WATCH: Amy Coney Barrett repeatedly refuses to say whether she believes Roe v Wade properly decided
Sen. Dianne Feinstein and Amy Coney Barrett (MSNBC)

Amy Coney Barrett refused to tell Sen. Dianne Feinstein (D-CA) whether she believes Roe v. Wade was wrongly decided.


The California Democrat tried to pin her down on the landmark abortion case, but President Donald Trump's nominee to replace Ruth Bader Ginsburg repeatedly dodged the question.

"I want to be forthright and answer every question so far as I can," Barrett said. "I think on that question, you know, I'm going to invoke Justice [Elena] Kagan's description, which is perfectly put. When she was in her confirmation hearing she said she was not going to grade precedent or give it a thumbs-up or thumbs-down, and I think in an area where precedent continues to be pressed and litigated as is true of [Planned Parenthood v.] Casey it would be particularly wrong for me to do that as a sitting judge. So if I express a view on a precedent it signals to litigants that I might tilt one way or another in a pending case."

Feinstein wasn't satisfied with Barrett's answer.

"So on something that is a major cause, with major effect on over half of the population of this country, who are women, after all, it's distressing not to get a straight answer," Feinstein said. "So let me try again. Do you agree with Justice [Antonin] Scalia's view that Roe was wrongly decided?"

Barrett dodged again.

"Senator, I completely understand why you are asking the question, but again, I can't pre-commit or say, 'Yes, I'm going in with some agendas,' but I'm not," the nominee said. "I don't have any agenda. I have no agenda to try to overrule Casey."

Feinstein tried once again.

"Well, as a person, I don't know if you'll answer this one either," Feinstein said. "Do you agree with Justice Scalia's view that Roe can and should be overturned by the Supreme Court?"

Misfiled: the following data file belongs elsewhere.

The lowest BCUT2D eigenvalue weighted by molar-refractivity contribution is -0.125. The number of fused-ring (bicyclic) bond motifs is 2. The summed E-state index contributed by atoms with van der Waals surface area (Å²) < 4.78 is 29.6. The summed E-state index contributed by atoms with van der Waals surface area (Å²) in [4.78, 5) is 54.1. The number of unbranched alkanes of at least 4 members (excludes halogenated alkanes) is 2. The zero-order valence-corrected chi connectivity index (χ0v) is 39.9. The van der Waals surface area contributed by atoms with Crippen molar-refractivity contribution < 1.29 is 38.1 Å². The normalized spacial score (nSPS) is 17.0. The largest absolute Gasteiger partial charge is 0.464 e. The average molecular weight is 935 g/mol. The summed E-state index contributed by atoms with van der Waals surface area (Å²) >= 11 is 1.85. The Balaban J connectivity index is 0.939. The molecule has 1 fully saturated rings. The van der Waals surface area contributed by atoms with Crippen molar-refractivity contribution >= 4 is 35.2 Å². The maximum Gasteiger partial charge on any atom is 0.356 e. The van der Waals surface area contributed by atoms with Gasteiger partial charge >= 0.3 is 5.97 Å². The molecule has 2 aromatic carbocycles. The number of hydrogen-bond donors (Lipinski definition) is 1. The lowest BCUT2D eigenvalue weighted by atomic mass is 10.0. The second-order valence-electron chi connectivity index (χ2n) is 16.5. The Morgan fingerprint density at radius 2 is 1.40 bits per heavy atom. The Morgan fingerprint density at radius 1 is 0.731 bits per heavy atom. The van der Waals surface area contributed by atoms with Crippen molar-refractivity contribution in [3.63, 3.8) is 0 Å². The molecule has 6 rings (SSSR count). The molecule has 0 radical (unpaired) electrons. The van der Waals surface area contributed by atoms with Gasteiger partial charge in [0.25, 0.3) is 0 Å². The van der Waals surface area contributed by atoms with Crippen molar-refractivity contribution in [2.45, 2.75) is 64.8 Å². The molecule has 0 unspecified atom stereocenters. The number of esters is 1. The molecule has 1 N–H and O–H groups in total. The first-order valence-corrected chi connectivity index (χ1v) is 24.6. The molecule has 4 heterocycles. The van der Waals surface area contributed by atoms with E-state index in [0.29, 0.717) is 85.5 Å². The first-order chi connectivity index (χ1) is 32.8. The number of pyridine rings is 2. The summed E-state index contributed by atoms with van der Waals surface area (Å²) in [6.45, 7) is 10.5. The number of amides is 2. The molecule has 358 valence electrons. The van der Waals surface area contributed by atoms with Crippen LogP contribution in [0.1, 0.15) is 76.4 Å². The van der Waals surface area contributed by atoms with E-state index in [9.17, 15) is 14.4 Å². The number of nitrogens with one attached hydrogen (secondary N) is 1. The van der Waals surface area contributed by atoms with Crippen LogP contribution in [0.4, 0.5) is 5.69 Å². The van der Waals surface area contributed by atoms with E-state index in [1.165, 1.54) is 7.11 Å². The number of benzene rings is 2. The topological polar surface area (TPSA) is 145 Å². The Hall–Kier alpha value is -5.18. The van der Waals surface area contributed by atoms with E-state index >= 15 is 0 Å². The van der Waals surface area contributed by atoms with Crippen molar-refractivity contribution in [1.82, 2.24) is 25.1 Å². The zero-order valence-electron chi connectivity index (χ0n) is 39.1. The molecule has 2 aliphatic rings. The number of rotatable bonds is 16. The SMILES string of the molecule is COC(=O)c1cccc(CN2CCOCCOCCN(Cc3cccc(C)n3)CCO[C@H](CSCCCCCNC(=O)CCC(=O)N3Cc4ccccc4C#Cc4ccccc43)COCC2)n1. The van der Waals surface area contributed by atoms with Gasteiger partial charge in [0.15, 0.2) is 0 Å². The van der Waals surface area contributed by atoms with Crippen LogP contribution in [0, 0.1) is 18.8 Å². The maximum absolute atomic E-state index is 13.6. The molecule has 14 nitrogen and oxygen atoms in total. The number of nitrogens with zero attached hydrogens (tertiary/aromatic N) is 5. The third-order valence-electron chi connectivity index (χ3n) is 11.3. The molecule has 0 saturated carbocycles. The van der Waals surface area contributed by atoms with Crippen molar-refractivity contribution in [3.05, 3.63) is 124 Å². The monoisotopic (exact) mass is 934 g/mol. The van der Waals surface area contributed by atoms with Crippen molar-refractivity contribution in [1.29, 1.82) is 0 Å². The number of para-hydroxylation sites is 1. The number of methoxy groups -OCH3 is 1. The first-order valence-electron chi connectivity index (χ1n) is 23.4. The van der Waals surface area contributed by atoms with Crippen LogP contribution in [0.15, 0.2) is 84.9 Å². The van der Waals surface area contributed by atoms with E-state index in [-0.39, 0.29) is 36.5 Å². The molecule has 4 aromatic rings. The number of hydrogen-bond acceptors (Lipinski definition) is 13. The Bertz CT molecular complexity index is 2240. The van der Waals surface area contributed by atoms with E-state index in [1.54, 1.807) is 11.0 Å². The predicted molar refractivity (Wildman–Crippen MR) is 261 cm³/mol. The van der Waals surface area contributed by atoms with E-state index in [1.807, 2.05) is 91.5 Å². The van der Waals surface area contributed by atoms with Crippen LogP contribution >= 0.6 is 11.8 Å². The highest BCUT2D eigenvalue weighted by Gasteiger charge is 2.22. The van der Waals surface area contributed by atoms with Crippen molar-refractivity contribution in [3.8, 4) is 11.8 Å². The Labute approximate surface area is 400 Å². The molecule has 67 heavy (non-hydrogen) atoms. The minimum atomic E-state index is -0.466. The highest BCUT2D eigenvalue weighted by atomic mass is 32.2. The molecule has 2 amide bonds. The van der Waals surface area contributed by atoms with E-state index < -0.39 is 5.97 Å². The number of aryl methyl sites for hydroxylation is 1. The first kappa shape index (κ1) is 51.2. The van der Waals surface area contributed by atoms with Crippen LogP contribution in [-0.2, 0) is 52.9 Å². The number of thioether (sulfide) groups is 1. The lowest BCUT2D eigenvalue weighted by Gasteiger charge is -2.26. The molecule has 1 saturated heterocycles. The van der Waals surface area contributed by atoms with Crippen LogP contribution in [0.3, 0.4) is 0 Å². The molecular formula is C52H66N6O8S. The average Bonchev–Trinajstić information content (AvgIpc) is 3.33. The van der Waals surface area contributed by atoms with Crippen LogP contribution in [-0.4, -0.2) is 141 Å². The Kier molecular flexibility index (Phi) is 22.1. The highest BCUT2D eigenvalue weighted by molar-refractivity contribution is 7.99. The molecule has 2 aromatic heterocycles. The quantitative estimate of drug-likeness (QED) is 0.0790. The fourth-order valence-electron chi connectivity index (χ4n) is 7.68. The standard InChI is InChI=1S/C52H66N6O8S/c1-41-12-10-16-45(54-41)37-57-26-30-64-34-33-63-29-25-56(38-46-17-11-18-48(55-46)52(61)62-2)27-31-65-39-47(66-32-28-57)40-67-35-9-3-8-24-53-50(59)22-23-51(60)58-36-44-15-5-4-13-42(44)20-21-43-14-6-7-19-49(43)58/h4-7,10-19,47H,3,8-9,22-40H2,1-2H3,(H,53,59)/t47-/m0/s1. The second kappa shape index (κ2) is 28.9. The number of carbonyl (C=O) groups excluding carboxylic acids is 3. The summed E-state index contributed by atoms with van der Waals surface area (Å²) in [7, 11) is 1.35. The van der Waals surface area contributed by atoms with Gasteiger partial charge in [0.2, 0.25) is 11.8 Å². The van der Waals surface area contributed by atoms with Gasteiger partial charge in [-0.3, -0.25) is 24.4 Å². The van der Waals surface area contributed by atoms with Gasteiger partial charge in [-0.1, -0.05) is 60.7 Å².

Barrett once again refused to say how she would vote on abortion cases.

"My answer is the same because that's a case that's litigated," she said. "Its contours could come up again, in fact, do come up. They came up last term before the court, so I think, you know, what Casey's standard is, and that's just a contentious issue, which I know one reason why it would be comforting to you to have an answer. But I can't express views on cases or pre-commit to approaching a case any particular way."

Feinstein told the nominee her refusal to answer was unacceptable.

"That makes it difficult for me, and I think for other women also on this committee, because this is a very important case, and it affects a lot of people," Feinstein said. "Millions and millions of women, and you could be a very important vote, and I had hoped you would say as a person -- you have got a lovely family, you understand all the implications of family life [and] you should be very proud of that. I'm proud of you for that, but my position is a little different."

"You're going on the biggest court of this land with a problem out there that all women see one way or another in their life," the senator added. "Not all, but, certainly married women do and others, too, and so the question comes, what happens, and will this justice support a law that has substantial precedent now? Would you commit yourself on whether you would or would not?"